Norfolk History at its Best
Oxburgh Hall is a Norfolk jewel in the care of the National Trust. Despite being built during the Wars of the Roses, and despite its stunning crenulated silhouette, it was never intended to be a castle but a family home, but King Edward IV granted a special licence for crenulation to be included in the design. The house was completed in 1482 for Sir Edmund Bedingfeld, who had inherited the estate land from his grandmother. The crenulations, together with the use of brick, a building material not often used by anyone except the King in that era, shows how bold and confident Sir Edmund was. So began a colourful and sometimes charmed history; the fact that the house still stands is an achievement. It survived a dreadful fire during the Civil War, periods of near dereliction and a threat of demolition. However, despite all this, it has enjoyed the continuity of successive generations of the same family living at Oxburgh Hall ever since.
Frances Mary Teresa Greathead (nee Bedingfeld) was born at Oxburgh Hall on 13 June 1919, the last person to be born in the house. After WW2, upon discovering that her brother, having inherited the whole estate, had sold it to an insurance company, which in turn had put it up for auction, she rallied support from two other members of the family, her mother Lady Sybil and Violet Hartcup. On the eve of the auction they made a joint offer on the Hall which was accepted, and so saved it from being dismantled up by timber and salvage merchants. Cheers echoed around the sale room when their bid was announced.
The three ladies all sold their various houses to raise the funds needed to buy the house back and do the necessary repairs, and they all moved back to live at Oxburgh, having managed to also secure some of the furniture that was in the auction, and supplementing it with their own from their various homes.
However, Oxburgh Hall was unaffordable to maintain without the estate to support it and further plans for its survival had to be put in place. In 1952, again thanks to these three determined ladies, an endowment was raised, and the house was given to the National Trust which now owns and manages the property. Frances and her first husband, Frank Playford, lived in the southwest side of the house until his death in 1956, after which she moved to South Africa. Over the years, more and more of the rooms in the house along with the furnishings and family history have been opened to the public.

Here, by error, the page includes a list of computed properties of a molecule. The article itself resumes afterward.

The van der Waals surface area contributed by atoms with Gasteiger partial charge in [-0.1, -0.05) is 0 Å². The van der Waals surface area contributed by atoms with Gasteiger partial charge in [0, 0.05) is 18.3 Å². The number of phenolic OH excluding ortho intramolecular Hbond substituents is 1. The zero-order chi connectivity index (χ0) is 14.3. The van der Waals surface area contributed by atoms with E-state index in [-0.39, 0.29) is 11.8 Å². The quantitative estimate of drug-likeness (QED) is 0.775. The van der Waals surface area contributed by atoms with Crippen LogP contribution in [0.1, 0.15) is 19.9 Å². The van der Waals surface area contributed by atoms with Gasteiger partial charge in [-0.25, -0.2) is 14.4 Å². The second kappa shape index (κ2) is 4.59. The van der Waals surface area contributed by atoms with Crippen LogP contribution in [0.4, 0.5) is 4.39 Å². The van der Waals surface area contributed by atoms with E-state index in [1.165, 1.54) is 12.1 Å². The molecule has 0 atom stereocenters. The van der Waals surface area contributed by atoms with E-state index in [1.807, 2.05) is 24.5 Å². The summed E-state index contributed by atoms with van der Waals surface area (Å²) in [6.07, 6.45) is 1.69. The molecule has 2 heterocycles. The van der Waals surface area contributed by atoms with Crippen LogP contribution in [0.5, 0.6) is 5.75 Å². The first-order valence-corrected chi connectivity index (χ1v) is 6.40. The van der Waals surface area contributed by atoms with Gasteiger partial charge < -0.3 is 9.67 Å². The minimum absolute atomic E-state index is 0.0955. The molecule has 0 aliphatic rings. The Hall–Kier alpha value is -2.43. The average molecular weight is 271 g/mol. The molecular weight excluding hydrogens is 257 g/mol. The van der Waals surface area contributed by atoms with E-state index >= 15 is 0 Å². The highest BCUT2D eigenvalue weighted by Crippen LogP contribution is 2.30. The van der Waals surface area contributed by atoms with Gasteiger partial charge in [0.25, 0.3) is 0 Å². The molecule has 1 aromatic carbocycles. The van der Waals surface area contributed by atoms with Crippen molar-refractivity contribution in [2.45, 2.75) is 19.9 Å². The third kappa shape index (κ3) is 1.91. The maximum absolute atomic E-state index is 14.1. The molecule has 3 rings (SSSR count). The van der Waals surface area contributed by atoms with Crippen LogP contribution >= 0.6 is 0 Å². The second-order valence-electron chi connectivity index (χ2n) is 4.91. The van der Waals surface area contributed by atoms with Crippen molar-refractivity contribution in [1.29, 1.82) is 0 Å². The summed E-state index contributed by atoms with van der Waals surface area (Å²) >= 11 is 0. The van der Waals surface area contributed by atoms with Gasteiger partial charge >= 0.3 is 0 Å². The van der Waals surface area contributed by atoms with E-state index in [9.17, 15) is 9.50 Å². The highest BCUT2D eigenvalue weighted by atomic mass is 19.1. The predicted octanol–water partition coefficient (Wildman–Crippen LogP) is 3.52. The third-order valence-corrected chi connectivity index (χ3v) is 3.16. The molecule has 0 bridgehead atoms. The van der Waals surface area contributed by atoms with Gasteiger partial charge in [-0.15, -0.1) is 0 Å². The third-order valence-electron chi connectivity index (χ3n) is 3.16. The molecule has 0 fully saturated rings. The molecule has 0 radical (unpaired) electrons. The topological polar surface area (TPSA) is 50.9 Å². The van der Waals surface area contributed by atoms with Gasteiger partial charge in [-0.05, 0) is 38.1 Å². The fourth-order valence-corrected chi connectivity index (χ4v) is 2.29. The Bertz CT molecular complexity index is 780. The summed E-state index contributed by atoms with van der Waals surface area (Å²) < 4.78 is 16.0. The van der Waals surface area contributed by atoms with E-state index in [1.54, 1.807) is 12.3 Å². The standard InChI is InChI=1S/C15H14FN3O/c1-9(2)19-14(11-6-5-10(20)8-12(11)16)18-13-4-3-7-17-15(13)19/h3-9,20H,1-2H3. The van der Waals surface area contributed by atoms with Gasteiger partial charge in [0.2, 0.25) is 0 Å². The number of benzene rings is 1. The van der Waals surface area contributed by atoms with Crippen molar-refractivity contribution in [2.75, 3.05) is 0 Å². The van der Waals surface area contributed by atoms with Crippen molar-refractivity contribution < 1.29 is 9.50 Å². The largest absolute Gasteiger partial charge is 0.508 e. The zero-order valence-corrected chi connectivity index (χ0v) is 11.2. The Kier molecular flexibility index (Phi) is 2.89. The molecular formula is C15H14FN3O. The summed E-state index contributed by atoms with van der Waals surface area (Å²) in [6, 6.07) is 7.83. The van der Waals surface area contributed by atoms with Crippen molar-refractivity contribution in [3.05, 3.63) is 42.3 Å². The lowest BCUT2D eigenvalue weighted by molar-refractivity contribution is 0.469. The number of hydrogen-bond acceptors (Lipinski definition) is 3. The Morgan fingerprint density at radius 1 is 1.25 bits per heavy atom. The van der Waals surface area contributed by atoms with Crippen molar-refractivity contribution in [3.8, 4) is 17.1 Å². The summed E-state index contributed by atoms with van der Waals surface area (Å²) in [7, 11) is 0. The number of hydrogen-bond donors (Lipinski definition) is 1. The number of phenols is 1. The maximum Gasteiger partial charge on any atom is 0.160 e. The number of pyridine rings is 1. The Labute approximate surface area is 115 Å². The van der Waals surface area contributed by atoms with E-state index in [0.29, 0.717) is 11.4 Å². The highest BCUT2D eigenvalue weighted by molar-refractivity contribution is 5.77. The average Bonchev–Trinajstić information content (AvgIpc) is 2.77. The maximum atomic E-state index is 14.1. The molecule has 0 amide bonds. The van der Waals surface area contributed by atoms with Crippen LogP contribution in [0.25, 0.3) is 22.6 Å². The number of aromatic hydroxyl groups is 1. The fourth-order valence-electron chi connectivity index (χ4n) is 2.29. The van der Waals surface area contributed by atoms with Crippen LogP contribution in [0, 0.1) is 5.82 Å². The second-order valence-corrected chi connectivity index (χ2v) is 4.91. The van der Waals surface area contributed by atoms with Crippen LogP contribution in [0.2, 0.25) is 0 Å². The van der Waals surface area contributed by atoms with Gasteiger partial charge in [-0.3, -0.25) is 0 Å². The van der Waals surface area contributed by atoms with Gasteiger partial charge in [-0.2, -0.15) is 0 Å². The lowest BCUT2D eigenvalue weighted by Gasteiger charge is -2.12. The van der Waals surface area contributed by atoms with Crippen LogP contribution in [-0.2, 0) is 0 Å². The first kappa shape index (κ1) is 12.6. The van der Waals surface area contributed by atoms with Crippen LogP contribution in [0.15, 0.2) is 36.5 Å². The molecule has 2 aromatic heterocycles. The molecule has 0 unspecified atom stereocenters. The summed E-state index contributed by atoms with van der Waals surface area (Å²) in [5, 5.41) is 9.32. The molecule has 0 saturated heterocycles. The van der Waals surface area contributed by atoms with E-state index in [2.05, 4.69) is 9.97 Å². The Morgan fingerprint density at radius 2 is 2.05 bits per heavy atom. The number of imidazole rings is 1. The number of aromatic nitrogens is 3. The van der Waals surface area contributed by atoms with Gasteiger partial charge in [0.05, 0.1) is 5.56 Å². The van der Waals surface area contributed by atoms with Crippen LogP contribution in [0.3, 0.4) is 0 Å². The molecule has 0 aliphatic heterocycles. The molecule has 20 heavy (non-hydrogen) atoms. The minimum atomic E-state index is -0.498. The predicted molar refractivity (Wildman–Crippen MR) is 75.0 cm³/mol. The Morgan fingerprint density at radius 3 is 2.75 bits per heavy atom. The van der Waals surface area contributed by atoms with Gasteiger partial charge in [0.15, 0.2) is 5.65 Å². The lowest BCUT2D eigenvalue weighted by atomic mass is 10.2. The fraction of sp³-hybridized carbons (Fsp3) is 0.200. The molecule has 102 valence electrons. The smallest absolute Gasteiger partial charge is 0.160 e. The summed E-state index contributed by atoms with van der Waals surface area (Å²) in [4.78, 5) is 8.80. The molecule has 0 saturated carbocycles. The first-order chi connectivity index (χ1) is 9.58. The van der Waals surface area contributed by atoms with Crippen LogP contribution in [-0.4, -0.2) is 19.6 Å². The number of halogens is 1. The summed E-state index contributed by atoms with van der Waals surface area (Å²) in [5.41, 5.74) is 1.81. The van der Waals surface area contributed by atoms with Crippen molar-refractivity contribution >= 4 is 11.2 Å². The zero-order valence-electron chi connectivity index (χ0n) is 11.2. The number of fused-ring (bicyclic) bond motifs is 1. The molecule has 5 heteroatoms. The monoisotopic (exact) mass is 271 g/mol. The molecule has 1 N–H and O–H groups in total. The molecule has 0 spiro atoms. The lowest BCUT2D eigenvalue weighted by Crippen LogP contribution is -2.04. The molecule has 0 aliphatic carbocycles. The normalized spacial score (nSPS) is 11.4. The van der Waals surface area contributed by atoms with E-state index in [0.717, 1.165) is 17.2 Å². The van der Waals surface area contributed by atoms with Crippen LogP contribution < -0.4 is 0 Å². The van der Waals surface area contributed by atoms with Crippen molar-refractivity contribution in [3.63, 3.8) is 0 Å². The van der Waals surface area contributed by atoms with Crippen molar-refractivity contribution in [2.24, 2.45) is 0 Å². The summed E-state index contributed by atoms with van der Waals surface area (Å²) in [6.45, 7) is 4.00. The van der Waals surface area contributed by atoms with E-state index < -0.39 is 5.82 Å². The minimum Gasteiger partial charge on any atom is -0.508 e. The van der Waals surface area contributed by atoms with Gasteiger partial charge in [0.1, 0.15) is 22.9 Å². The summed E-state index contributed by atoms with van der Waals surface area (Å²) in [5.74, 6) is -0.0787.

Frances is very proud of having been instrumental in preventing the house from becoming another demolition story. ‘I never gave up all hope that we could save it,’ she says, ‘because I’m a firm believer in miracles’. It has been a very special place for her own family, with lovely memories of long conversations at the dining room table. Frances is a great storyteller and would regale her children with anecdotes of how life used to be at Oxburgh when she was growing up there. She has always kept an apartment at Oxburgh, furnished in a very homely way which until now she visited every year from Cape Town for the English summer months.
However, Frances has just celebrated her 100th birthday (with a birthday card from the Queen) and sadly is no longer able to travel and stay in her beloved apartment at Oxburgh. So, as an impressive era comes to an end, the apartment has been carefully emptied with the instruction and guidance of her daughter. The National Trust will repair the roof and the space will be re-used differently in the future.
Many of the delightful furnishings, antiques and collectables, will feature in the fine Christmas Sale at TW Gaze Diss Auction Rooms on Friday 6 December from 10.30am. Period furniture, country house pieces, silver, ornaments and historic novelties that have lived for so very long in Oxburgh Hall will be available to view on Thursday 5 December 2 – 8pm and on morning of sale from 8.30am.
Catalogues will be available twgaze.co.uk during last week of November and the auction will be live on saleroom.com.
BY Elizabeth Talbot MRICS